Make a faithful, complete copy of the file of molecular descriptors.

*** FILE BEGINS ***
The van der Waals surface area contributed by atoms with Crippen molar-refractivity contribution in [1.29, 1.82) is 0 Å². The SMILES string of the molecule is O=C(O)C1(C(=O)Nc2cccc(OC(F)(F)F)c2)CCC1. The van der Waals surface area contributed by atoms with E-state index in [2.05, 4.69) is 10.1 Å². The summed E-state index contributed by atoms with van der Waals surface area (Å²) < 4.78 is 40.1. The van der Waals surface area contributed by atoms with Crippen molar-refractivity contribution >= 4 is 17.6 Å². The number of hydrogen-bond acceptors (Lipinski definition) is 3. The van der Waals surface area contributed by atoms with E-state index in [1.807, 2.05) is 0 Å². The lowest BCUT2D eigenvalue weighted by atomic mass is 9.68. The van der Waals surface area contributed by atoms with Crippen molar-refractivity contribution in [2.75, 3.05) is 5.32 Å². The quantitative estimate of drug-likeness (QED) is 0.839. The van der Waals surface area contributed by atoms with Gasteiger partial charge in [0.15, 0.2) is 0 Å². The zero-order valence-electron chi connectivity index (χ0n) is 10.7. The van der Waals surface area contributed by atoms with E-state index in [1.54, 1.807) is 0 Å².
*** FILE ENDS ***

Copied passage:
The van der Waals surface area contributed by atoms with Crippen molar-refractivity contribution in [1.29, 1.82) is 0 Å². The SMILES string of the molecule is O=C(O)C1(C(=O)Nc2cccc(OC(F)(F)F)c2)CCC1. The van der Waals surface area contributed by atoms with E-state index in [2.05, 4.69) is 10.1 Å². The summed E-state index contributed by atoms with van der Waals surface area (Å²) < 4.78 is 40.1. The van der Waals surface area contributed by atoms with Crippen molar-refractivity contribution >= 4 is 17.6 Å². The number of hydrogen-bond acceptors (Lipinski definition) is 3. The van der Waals surface area contributed by atoms with E-state index in [1.807, 2.05) is 0 Å². The lowest BCUT2D eigenvalue weighted by atomic mass is 9.68. The van der Waals surface area contributed by atoms with Crippen molar-refractivity contribution in [2.75, 3.05) is 5.32 Å². The quantitative estimate of drug-likeness (QED) is 0.839. The van der Waals surface area contributed by atoms with Gasteiger partial charge in [0.15, 0.2) is 0 Å². The zero-order valence-electron chi connectivity index (χ0n) is 10.7. The van der Waals surface area contributed by atoms with E-state index in [1.54, 1.807) is 0 Å².